4 FEBRUARY 1888, Page 1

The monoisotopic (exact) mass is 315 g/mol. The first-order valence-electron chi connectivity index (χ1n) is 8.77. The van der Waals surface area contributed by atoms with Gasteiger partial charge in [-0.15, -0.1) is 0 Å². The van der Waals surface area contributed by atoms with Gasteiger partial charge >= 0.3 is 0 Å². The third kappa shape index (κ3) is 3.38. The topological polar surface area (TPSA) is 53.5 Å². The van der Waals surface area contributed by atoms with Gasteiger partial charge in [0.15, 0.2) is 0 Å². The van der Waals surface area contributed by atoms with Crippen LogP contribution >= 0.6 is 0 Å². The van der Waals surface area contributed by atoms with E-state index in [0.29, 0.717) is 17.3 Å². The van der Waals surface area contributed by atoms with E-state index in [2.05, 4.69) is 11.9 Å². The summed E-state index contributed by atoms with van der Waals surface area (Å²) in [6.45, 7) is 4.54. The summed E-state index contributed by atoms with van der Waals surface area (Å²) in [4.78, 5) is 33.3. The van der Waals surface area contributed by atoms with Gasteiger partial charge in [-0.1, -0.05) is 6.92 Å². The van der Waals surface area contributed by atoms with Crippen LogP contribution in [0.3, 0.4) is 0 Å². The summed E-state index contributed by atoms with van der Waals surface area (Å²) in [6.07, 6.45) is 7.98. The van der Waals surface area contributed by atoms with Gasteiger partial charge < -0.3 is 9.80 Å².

MR. MORLEY and the Marquis of Ripon have visited Dublin this week, and have been received with an en- thusiasm which has been carefully stimulated as a counterblast to the enthusiasm shown by the cultivated and wealthy for Lord Hartington and Mr. Goschen, but which is also genuine. There is a want alike of generosity and sense in disparaging it. Men are often hearty in their desire for what will ruin them, and have been since the days of Barabbas. It does not need long lists of names to show that in Ireland five-sixths of the " classes " are on one side, and five.sixthe of the Catholic *motion of the "masses" on the other. With that gift for the scenic which Irishmen possess—it betrays them very often into absurdity, but it is a true gift, nevertheless—the entrance of the visitors into Dublin was arranged for the evening on Wednes- day, and the torchlight procession of the vast multitude, with their flaring lights and wild cries, is said to have had a magni- ficent effect. Mr. Morley, who knows those things, must have been reminded of the "March of the Mamads " on Versailles, and have laid up treasures of pictorial epigram. On Wednesday, the visitors received the freedom of the city, and held a meeting in the Leinster Hall, and on both occasions the enthusiasm was overwhelming, as much so as the welcome given to George IV. Oh! for a minute's glance at the Irish column in the Times of February 1st, 1898!